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Using ISO 22301 business continuity practices to support mass public events

Managing public events with hundreds or thousands of people is a challenge, as disruptions of these events may result in huge material losses or even loss of life. We face the classic situation where disruptions may lead to unforeseeable consequences. As such, a business continuity approach based on ISO 22301 appears to be a powerful tool to manage these types of events.

Managing mass events

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Public gatherings with masses of participants certainly create a potential for catastrophic events. The concentration of people is attractive to potential attackers. But, even relatively harmless triggers (such as a firecracker) may cause a mass panic. There is a range of circumstances that may lead to catastrophic outcomes. As such, controlling and managing mass events is of utmost importance.

The business continuity approach

When viewed from a business continuity management standpoint, we face similar challenges as when attempting to protect an organization from unforeseen consequences of business interruptions:

  • there are processes and resources to be protected from serious impacts,
  • there is certainly a need for preventive actions and controls,
  • we need a strategy for how to deal with different scenarios,
  • we need to have response structures in place (in case the risks materialize), and
  • we need to practice response scenarios in order to be sufficiently prepared.

The complete BCM lifecycle can be mapped and applied to managing mass events. Let’s have a look at a different component of this lifecycle.

1) Impact analysis – What are the most important resources in this scenario? Certainly the people attending the event, but we need to determine if critical material resources might be affected as well: roads, motorway, subway and bus lines, parts of the critical infrastructure of the city, etc.

2) Developing a strategy – After having determined what potential impacts could occur, it’s time to formulate one or several strategies, as the kind of “answer” to the questions raised during the impact analysis. During the impact analysis we tried not to think in scenarios, but focused on the impacts: resource X has been impacted (injured, killed, damaged, burned, etc.) regardless of the cause, but when developing a strategy, it is more realistic to paint certain scenarios.

In practice, we will end up having to set up a range of scenarios, each supported by one or more strategies. Each strategy is a high-level description of either a preventive or corrective range of measures. Examples of preventive measures include physically securing the area of the event, security checks for all participants, deployment of security guards, keeping possibly hostile opposing groups of participants at a distance, etc. Examples of corrective measures could be preparation of evacuation pathways, keeping emergency exits free from obstacles, having intervention forces on the scene, etc.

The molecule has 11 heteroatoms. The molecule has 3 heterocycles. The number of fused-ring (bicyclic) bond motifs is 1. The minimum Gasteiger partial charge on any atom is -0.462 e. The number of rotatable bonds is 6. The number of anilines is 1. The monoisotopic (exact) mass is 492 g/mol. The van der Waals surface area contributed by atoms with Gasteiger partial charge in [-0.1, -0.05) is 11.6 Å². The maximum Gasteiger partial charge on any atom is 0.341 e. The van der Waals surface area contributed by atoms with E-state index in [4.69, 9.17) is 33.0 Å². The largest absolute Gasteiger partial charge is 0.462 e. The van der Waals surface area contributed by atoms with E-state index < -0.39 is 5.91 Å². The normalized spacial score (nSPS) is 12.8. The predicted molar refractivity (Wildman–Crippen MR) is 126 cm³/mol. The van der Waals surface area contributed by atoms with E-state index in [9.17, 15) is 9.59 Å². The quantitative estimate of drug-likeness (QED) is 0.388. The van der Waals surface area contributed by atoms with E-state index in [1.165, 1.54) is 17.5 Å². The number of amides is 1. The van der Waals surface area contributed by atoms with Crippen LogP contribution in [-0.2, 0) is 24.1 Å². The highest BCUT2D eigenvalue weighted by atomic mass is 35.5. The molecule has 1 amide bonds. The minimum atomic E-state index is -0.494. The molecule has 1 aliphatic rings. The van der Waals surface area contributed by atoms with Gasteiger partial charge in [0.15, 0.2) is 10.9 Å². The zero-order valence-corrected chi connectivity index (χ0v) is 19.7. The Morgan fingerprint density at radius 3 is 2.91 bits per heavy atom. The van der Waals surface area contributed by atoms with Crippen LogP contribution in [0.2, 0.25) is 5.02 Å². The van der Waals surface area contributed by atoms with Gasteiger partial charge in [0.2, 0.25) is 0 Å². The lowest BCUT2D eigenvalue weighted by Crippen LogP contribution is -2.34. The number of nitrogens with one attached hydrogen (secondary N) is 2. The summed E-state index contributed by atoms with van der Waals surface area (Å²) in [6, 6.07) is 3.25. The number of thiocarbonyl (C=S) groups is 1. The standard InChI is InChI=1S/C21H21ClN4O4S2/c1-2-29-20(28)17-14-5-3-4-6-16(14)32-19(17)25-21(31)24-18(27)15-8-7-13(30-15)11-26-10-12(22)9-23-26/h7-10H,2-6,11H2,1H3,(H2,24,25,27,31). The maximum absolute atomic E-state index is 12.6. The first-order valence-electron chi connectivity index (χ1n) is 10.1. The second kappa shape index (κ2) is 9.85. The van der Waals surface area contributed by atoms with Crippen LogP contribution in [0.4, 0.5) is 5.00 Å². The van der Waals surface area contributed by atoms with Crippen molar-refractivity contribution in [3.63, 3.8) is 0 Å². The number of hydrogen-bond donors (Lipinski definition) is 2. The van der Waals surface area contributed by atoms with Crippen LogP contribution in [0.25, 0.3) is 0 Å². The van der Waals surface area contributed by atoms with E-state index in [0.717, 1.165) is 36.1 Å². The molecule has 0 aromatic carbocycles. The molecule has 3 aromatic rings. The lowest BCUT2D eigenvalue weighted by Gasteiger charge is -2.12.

3) Setting up a response structure – As we can already assume from the above paragraph, corrective measures in particular are based on proper response structures: a policy or strategy on paper is necessary, but these are useless in case a proper response becomes necessary. As with conventional BCM projects, we certainly need a command and control center (providing high-level guidance) and “boots on the ground” to actually control the situation on the scene. It goes without saying that these interventions need to be based on thorough scenario-based plans.

4) Exercising and validating – Of course, a plan that has not been exercised is of little value. This is why this fourth section of the BCM lifecycle focuses on test exercises. It is of great importance that all response structures be tested in advance. It is advisable to start with simple, paper-based exercises to check out certain components of the response structures, but it’s also necessary to gradually increase the complexity and reality of exercises in order to check whether all levels of actions and interactions within the response structures, and to and from other interested parties, work as planned.

Validation and auditing of the whole approach by an independent third party is highly advisable. This procedure greatly reduces mistakes, errors, and omissions that could happen to internal-only resources.

The BCM lifecycle model: Applicable to a wide range of security-related projects

Due to the well-thought-out methodology and multi-decade continual improvement of the BCM lifecycle model, it is certainly applicable to a range of projects where management and mitigation of impacts is a core task. This includes management of public events as well.

The BCM lifecycle is best documented in ISO 22301:2012, which even covers a kind of advanced implementation of BCM as a Business Continuity Management System (BCMS). The implementation of this and similar ISO standards is supported by the BCMS guidance document ISO 22313:2012, and a guidance document for business impact analysis: ISO 22317:2015.

Don’t waste time and re-invent the wheel. Let widely accepted international standards, as well as proven tools, help you get your project done quickly and efficiently.

Use this free Project checklist for ISO 22301 implementation to help you plan your ISO 22301 activities.

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